23. Tell yourself you are going to stay at the pool for at least an hour. It’s a beautiful day and you are determined to tire these children out for bedtime.

24. Drive to pool. Contemplate driving into the pool.

25. Unload items.

26. Unbuckle toddler and tell him to stay right there as you unbuckle the baby.

27. Watch toddler ignore you as he heads for the pool gate.

28. Grab the baby and crap-ton of stuff and race toddler to the gate. Feel good about winning but then feel bad that you feel good about winning a foot race with a toddler.

29. Walk toddler to pool steps.

30. Convince toddler that this pool is not an agent of Satan sent to destroy all mankind, but is in fact the same pool that he has been asking to go to for the last hour.

31. Insert toddler into pool float against his will.

32. Insert baby into pool float, also against the toddler’s will.

33. Get into the pool and push the floats around, making high-pitched noises intended to convince the toddler that this is fun.

34. Spend seven minutes in the pool avoiding the glances of others noticing your crying child and his terrible mother who forced him into the pool.

35. Give up.

36. Remove toddler and baby from the pool.

37. Dry everyone off. Change toddler’s clothes. Change baby’s clothes.

38. Wrangle toddler, baby, and pool accessories that have somehow increased back into the car. Buckle everyone in.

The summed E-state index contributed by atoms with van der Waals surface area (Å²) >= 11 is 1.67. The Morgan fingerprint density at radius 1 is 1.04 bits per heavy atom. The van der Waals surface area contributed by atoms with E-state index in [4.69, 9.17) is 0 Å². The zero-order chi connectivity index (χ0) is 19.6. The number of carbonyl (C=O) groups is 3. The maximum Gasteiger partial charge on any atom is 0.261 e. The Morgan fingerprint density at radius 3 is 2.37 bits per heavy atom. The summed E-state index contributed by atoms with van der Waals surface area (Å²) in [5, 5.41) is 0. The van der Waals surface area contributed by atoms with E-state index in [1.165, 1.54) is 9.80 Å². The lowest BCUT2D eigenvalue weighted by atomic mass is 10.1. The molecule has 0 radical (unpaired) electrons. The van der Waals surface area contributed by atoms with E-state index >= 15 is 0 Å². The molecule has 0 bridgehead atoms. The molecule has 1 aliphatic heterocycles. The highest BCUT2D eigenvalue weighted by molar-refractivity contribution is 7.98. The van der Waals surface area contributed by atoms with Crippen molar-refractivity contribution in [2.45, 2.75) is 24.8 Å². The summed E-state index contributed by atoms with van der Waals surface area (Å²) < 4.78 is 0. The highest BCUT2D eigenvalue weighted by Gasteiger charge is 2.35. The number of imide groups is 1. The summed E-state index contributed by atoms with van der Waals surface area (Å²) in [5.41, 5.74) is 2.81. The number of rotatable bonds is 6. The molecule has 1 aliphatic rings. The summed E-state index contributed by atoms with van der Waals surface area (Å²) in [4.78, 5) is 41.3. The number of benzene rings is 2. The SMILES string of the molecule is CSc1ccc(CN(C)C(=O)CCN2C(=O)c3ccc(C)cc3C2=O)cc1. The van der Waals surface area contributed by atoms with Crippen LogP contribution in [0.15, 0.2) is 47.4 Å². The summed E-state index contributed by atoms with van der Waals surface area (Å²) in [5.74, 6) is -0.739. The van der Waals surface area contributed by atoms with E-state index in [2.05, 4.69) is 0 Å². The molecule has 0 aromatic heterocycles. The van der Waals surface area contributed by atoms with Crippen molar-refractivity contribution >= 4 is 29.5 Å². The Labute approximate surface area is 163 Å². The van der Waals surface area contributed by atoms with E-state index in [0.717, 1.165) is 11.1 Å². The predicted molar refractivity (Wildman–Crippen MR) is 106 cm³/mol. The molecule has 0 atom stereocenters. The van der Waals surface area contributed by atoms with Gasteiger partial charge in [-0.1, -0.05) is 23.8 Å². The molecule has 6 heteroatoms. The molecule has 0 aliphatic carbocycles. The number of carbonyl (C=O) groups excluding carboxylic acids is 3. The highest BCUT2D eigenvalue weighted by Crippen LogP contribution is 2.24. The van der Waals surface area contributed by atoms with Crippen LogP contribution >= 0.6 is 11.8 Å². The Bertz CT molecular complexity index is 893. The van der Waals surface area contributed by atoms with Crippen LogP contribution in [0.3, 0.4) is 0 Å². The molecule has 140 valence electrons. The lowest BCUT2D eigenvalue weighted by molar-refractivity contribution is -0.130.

39. Listen to toddler cry. Ask what’s wrong.

40. Bang head into steering wheel repeatedly upon hearing the answer, “I want pool!!!!”

Repeat as needed.

See? It’s easy.

“I can’t believe you forgot about me. Again.”
On your second birthday

On your second birthday

Dear Joshua:

Wow…today you are two years old! That just seems so incredible to me. How can you be two when you are still my little tiny baby buddy?

But as much as I don’t want to acknowledge how old you are, I have also had so much fun getting to know you over the last two years. This last year in particular has been amazing, because your little personality started to shine through. I have began to understand you better and better, and it has just been so exciting and interesting. Last year I told you about all the things you have taught me, but this year I want to tell you about all the things I have learned about you. Read more

I’m So Pretty

I’m So Pretty

I recently got some new make up, courtesy of an Ulta gift card and a mom who loves to help me spend my Ulta gift cards. If you’re not familiar with Ulta, it’s a beauty/make up store that has a ton of different brands of make up, shampoo, hair accessories – basically it’s a one-stop-shop for all your beauty needs. I love it there. And, no, this post is not paid for by Ulta (but if anyone from Ulta is reading this, you’re welcome and also I need some free eyeshadow).

Last night, I was getting ready in the bathroom while Daniel played with the kids. I began to put my make up on, and, like always, I began criticizing the way I looked. At first I kept it to myself, just noticing my dry skin, my round face, the way my nose looked. I eventually became so frustrated that I said out loud, “I cannot beLIEVE how ugly I am right now. I hate how awful I look.” Daniel, who is a saint, told me that I was wrong and that I looked lovely. Read more